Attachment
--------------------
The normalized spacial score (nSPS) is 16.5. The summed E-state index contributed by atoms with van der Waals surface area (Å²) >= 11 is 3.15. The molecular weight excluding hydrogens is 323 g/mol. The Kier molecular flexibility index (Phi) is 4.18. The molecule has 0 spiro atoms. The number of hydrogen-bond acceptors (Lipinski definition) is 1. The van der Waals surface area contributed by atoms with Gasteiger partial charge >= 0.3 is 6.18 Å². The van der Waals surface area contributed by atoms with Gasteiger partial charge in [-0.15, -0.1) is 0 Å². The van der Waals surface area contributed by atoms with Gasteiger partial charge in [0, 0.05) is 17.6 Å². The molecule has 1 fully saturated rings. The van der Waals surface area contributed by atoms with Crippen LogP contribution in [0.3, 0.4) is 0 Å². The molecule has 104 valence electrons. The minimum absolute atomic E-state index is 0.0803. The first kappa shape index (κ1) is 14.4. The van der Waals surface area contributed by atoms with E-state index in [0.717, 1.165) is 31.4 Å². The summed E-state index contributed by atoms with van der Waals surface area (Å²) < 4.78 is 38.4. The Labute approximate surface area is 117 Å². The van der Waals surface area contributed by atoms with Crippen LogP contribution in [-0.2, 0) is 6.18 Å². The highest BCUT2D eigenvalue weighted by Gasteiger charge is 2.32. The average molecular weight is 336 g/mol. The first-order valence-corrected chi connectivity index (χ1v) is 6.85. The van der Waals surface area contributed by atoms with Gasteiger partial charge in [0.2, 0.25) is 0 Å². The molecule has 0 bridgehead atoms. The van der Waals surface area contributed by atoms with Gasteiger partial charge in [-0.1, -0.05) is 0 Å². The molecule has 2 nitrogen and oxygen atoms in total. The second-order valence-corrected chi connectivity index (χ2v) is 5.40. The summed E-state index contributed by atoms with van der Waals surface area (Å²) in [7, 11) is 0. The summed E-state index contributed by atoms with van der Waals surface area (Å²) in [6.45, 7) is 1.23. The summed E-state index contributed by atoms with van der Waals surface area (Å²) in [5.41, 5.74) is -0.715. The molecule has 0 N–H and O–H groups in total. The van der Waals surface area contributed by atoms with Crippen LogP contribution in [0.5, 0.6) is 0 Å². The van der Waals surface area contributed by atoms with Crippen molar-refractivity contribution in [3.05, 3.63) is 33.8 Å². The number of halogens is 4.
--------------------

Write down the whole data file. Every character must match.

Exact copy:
The normalized spacial score (nSPS) is 16.5. The summed E-state index contributed by atoms with van der Waals surface area (Å²) >= 11 is 3.15. The molecular weight excluding hydrogens is 323 g/mol. The Kier molecular flexibility index (Phi) is 4.18. The molecule has 0 spiro atoms. The number of hydrogen-bond acceptors (Lipinski definition) is 1. The van der Waals surface area contributed by atoms with Gasteiger partial charge >= 0.3 is 6.18 Å². The van der Waals surface area contributed by atoms with Gasteiger partial charge in [-0.15, -0.1) is 0 Å². The van der Waals surface area contributed by atoms with Gasteiger partial charge in [0, 0.05) is 17.6 Å². The molecule has 1 fully saturated rings. The van der Waals surface area contributed by atoms with Crippen LogP contribution in [0.3, 0.4) is 0 Å². The molecule has 104 valence electrons. The minimum absolute atomic E-state index is 0.0803. The first kappa shape index (κ1) is 14.4. The van der Waals surface area contributed by atoms with E-state index in [0.717, 1.165) is 31.4 Å². The summed E-state index contributed by atoms with van der Waals surface area (Å²) < 4.78 is 38.4. The Labute approximate surface area is 117 Å². The van der Waals surface area contributed by atoms with Crippen LogP contribution in [-0.2, 0) is 6.18 Å². The highest BCUT2D eigenvalue weighted by Gasteiger charge is 2.32. The average molecular weight is 336 g/mol. The first-order valence-corrected chi connectivity index (χ1v) is 6.85. The van der Waals surface area contributed by atoms with Gasteiger partial charge in [0.2, 0.25) is 0 Å². The molecule has 0 bridgehead atoms. The van der Waals surface area contributed by atoms with Gasteiger partial charge in [-0.1, -0.05) is 0 Å². The molecule has 2 nitrogen and oxygen atoms in total. The second-order valence-corrected chi connectivity index (χ2v) is 5.40. The summed E-state index contributed by atoms with van der Waals surface area (Å²) in [7, 11) is 0. The summed E-state index contributed by atoms with van der Waals surface area (Å²) in [6.45, 7) is 1.23. The summed E-state index contributed by atoms with van der Waals surface area (Å²) in [5.41, 5.74) is -0.715. The molecule has 0 N–H and O–H groups in total. The van der Waals surface area contributed by atoms with Crippen LogP contribution in [0.5, 0.6) is 0 Å². The van der Waals surface area contributed by atoms with Crippen molar-refractivity contribution in [3.05, 3.63) is 33.8 Å². The number of halogens is 4.